http://www.lexjansen.com/pharmasug/2000/stats/st09.pdf

(this was written before GLIMMIX was available, but it is very useful).  There are also other ways of using a long parms statement and no weight.

Occasional Contributor
Posts: 17

Meta analysis using Glimmix

Thank you for this information but I have some difficulties to choose what variance used to compute the weight. I am only able to calculate the variance of incidence rate or log(incidence rate) but I do not know which used.

For a poisson regression, the within-study variance is defined as mean but on which scale : incidence rate or log(incidence rate) ? Could you indicate me on which scale the variance of a poisson model is calculated. The model is log(tox/PA^2) = intercept + random effect. Variance=mean but mean is what ? log(tox/PA^2) or tox/PA^2 or tox or log(tox). Sorry if my questions are stupid.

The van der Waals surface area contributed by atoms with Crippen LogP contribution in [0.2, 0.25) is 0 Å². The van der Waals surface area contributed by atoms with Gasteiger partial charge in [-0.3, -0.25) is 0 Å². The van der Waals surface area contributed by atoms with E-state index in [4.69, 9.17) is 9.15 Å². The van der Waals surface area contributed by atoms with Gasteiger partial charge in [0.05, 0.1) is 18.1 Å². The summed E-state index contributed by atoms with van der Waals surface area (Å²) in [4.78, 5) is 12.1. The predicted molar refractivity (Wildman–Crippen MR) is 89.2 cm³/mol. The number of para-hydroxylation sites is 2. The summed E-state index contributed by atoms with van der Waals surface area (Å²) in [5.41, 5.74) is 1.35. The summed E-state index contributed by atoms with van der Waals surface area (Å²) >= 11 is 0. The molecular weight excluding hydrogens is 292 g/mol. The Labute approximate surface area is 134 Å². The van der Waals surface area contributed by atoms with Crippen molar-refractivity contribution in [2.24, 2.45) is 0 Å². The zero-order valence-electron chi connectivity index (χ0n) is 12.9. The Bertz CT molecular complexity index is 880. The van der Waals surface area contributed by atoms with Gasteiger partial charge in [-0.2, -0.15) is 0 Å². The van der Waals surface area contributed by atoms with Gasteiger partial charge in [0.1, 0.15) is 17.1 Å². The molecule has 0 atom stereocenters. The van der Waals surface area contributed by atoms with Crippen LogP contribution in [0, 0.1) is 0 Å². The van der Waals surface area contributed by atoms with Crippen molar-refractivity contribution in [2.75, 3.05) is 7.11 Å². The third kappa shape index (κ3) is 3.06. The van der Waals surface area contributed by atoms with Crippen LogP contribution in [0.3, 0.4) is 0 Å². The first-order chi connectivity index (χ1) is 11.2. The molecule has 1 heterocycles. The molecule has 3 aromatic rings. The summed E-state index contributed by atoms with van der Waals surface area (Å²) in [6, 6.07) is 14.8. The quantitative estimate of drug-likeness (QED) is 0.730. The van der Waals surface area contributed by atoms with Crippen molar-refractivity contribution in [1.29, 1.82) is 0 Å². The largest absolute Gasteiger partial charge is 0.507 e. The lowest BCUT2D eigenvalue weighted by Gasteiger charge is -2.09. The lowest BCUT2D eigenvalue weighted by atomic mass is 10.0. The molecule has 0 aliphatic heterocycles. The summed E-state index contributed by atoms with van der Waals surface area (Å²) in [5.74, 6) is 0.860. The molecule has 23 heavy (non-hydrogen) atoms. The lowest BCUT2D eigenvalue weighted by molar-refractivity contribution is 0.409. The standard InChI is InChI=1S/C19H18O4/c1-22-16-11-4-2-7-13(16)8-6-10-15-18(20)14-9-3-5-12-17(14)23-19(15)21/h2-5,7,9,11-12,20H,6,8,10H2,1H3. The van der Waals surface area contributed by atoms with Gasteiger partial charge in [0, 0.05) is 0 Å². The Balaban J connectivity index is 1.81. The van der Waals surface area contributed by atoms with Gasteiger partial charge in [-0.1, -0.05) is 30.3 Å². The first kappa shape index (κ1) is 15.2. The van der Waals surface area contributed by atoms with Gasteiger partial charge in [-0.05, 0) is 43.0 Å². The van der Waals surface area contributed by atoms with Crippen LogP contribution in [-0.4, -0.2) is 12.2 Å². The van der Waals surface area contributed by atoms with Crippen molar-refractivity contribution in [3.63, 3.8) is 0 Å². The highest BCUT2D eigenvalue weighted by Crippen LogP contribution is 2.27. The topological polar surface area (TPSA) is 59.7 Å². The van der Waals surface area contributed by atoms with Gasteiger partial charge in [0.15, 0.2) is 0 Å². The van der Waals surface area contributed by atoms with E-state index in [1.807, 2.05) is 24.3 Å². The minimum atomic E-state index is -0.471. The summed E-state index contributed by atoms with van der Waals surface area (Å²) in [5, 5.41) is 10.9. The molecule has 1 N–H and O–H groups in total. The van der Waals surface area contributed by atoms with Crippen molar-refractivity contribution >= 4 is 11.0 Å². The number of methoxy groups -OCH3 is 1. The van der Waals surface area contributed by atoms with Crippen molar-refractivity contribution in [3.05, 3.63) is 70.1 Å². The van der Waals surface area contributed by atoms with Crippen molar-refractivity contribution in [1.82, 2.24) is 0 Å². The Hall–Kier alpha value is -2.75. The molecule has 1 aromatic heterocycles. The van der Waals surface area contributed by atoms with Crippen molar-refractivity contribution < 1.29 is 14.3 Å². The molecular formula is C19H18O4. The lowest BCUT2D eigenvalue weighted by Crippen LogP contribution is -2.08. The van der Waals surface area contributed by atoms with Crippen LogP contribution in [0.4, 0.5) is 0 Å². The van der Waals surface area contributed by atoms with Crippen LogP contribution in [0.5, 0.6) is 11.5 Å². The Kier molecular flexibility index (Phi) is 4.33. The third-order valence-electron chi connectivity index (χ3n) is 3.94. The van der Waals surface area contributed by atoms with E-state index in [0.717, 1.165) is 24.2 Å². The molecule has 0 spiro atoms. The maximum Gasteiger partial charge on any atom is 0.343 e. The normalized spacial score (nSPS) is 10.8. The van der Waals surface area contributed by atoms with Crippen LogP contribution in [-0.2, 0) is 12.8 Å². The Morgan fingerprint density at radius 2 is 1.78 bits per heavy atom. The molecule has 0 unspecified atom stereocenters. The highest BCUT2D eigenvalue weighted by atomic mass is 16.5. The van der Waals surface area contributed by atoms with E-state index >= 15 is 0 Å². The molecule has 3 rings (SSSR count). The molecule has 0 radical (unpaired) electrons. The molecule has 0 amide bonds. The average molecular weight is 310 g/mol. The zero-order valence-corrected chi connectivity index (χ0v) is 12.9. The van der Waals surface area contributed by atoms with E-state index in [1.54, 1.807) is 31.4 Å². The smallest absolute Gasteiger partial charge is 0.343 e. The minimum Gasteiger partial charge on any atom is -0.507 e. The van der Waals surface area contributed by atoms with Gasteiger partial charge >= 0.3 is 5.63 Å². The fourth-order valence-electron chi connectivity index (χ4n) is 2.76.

For a normal regression (y=log(tox)), do I calculate the variance of log(tox/PA2) ?

After that, I will be able to compare the 2 approches (poisson and normal).

Occasional Contributor
Posts: 17

Meta analysis using Glimmix

Please below the results of different approaches

Fixed                    Random         -2ResLL

Poisson using weight = inverse-variance of incidence rate      -2.6779 (0.1309)       0.3078(0.1058)  31.13

Poisson using weight = inverse-variance of log incidence rate -2.6739(0.1286)       0.2824(0.1030)   30.78

* because the response is y=log(tox)

The -2ResLL is different between the first 2 models and normal model. Poisson model seem better fit than Normal model. Based on these results, could we select the poisson model ?